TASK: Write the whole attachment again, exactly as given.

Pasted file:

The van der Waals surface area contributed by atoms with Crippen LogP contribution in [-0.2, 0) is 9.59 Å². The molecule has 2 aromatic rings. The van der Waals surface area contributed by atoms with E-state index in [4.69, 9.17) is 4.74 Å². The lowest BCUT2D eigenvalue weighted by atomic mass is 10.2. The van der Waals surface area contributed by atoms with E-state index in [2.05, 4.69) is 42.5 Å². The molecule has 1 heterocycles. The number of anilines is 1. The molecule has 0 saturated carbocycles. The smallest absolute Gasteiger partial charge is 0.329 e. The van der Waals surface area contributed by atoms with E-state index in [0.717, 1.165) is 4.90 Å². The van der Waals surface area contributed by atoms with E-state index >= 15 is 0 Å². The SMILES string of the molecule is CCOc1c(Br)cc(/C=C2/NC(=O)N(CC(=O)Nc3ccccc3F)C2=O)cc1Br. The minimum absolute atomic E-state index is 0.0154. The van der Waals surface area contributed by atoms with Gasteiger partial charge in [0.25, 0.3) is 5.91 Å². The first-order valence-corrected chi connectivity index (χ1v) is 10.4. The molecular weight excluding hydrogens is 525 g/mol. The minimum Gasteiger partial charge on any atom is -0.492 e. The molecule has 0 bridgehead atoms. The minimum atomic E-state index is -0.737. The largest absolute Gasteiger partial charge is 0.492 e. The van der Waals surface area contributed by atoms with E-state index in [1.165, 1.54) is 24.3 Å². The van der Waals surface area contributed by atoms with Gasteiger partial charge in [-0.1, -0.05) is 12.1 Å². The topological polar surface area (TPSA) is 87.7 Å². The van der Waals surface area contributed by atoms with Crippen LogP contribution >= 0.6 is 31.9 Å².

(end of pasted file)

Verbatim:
The van der Waals surface area contributed by atoms with Crippen LogP contribution in [-0.2, 0) is 9.59 Å². The molecule has 2 aromatic rings. The van der Waals surface area contributed by atoms with E-state index in [4.69, 9.17) is 4.74 Å². The lowest BCUT2D eigenvalue weighted by atomic mass is 10.2. The van der Waals surface area contributed by atoms with E-state index in [2.05, 4.69) is 42.5 Å². The molecule has 1 heterocycles. The number of anilines is 1. The molecule has 0 saturated carbocycles. The smallest absolute Gasteiger partial charge is 0.329 e. The van der Waals surface area contributed by atoms with E-state index in [0.717, 1.165) is 4.90 Å². The van der Waals surface area contributed by atoms with E-state index >= 15 is 0 Å². The SMILES string of the molecule is CCOc1c(Br)cc(/C=C2/NC(=O)N(CC(=O)Nc3ccccc3F)C2=O)cc1Br. The minimum absolute atomic E-state index is 0.0154. The van der Waals surface area contributed by atoms with Gasteiger partial charge in [0.25, 0.3) is 5.91 Å². The first-order valence-corrected chi connectivity index (χ1v) is 10.4. The molecular weight excluding hydrogens is 525 g/mol. The minimum Gasteiger partial charge on any atom is -0.492 e. The molecule has 0 bridgehead atoms. The minimum atomic E-state index is -0.737. The largest absolute Gasteiger partial charge is 0.492 e. The van der Waals surface area contributed by atoms with E-state index in [1.165, 1.54) is 24.3 Å². The van der Waals surface area contributed by atoms with Gasteiger partial charge in [-0.1, -0.05) is 12.1 Å². The topological polar surface area (TPSA) is 87.7 Å². The van der Waals surface area contributed by atoms with Crippen LogP contribution >= 0.6 is 31.9 Å².